Breaking Down Barriers to Education

by Central Asia Institute
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Breaking Down Barriers to Education
Breaking Down Barriers to Education
Breaking Down Barriers to Education
Breaking Down Barriers to Education
Breaking Down Barriers to Education
Breaking Down Barriers to Education
Breaking Down Barriers to Education
Breaking Down Barriers to Education
Breaking Down Barriers to Education
Breaking Down Barriers to Education
Breaking Down Barriers to Education
Gul Naz writes on the chalkboard
Gul Naz writes on the chalkboard

For eight-year-old Gul, the thawing of winter in her remote Afghan village meant more than just warmer days ahead—it meant a new adventure!  She was delighted to learn that she had been promoted to the second grade and would begin her studies following the winter break. The teacher at her community-based school noted the enthusiasm among all the students in the start of the new school year. “Students attend class with great passion and joy,” she remarked.

This school is one of 92 schools, hosting 191 classrooms, that Central Asia Institute is supporting in Northern Afghanistan. The Afghanistan Girls Education (AGE) project has been essential in providing primary schooling in Argo, Tagab, Baharak, and Khash Districts in Badakhshan.

A sustained demand for education

Parents, community elders, members of shuras (councils), and schoolteachers have been actively engaged with the project, offering support, insight, and participation in training workshops. While community involvement is essential for schools anywhere in the world, it is especially important in these mountainous villages where insecurity and cultural restrictions can pose substantial challenges.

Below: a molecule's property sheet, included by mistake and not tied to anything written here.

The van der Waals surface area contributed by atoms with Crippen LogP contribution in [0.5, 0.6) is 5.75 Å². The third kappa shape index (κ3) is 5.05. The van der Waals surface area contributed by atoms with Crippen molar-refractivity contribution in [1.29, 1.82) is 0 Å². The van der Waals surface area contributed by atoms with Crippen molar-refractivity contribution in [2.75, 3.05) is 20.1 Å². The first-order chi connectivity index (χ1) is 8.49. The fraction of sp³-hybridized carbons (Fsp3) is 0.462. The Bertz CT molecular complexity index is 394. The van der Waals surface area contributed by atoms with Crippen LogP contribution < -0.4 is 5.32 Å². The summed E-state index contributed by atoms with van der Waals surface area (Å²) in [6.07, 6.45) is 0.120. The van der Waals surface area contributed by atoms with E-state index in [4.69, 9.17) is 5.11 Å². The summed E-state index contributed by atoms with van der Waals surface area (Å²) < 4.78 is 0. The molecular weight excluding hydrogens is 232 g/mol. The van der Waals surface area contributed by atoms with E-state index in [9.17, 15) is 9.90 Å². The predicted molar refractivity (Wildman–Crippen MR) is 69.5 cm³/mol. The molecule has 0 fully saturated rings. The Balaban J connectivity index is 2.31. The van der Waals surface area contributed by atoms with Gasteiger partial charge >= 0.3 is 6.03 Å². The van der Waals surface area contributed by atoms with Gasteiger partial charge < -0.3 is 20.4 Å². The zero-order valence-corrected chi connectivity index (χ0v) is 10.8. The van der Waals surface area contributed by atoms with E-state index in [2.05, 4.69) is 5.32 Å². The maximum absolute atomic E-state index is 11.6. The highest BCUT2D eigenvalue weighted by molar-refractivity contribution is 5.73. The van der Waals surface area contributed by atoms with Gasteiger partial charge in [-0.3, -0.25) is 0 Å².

There is no doubt that the Taliban restrictions have resulted in tremendous loss of learning for the girls and women of Afghanistan, and the path forward is uncertain. Despite this, the demand for education among families is higher than ever. Our project currently serves 5,696 students, of whom 4,074 are girls; and our partners receive calls from villages throughout the region asking for educational support. Beyond the Taliban restrictions, the lack of education services has been exacerbated by a lack of resources and poor infrastructure, geographic barriers and natural disasters.

The pressures of a humanitarian crisis

Although continued education is a top priority for the communities that Central Asia Institute works with, the ongoing humanitarian crisis demands attention. More than 28 million people need assistance and have faced internal displacement. In 2022, Central Asia Institute delivered aid to 6,628 people in the form of food packages, health and hygiene items and cold weather gear. Meeting the immediate needs of these families, along with supporting infrastructural improvements, is part of our comprehensive efforts to deliver quality education.

Why your support matters

Gul's father takes great pride in his daughter’s achievements. He reflects on the days before she was enrolled in school, and how joyous the change has been. “Before, the walls of our house were dark, but now they are bright and colorful with drawings, paintings, and calligraphy hanging on the walls. It cheers us up and gives us hope for a bright future,” he says. As for Gul, she knows that she and her classmates are ready for life as second graders, saying: “We girls are so motivated to study and learn.”

Education is the key to eliminating gender inequality, reducing poverty, and fostering peace.  At CAI, we believe that education is a currency of hope for a better future and we are thankful for each gift that makes our work possible.  

Gul Naz with her father and teachers
Gul Naz with her father and teachers
Second grades students in Northern Afghanistan
Second grades students in Northern Afghanistan
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Kids in rural Afghanistan get the chance to attend school for the first time

High up in the rugged mountains of Kunar province in northeastern Afghanistan, nestled between a small cluster of mud-brick homes, 6-year-old Jaweriya sat in a small classroom, carefully tracing over the letters of the Pashto alphabet with her tiny, hennaed hands.

Jaweriya wakes up at 5:00 a.m. to make the one-and-a-half-hour walk to this second-grade class in a community-based school in Spenkai village. Established in December 2020, it is the only school in the village. “We are learning the letters so if we go to the city, we can read the signs for the doctor,” said Jaweriya. “I want to learn them so I can teach my mother how to write her name.”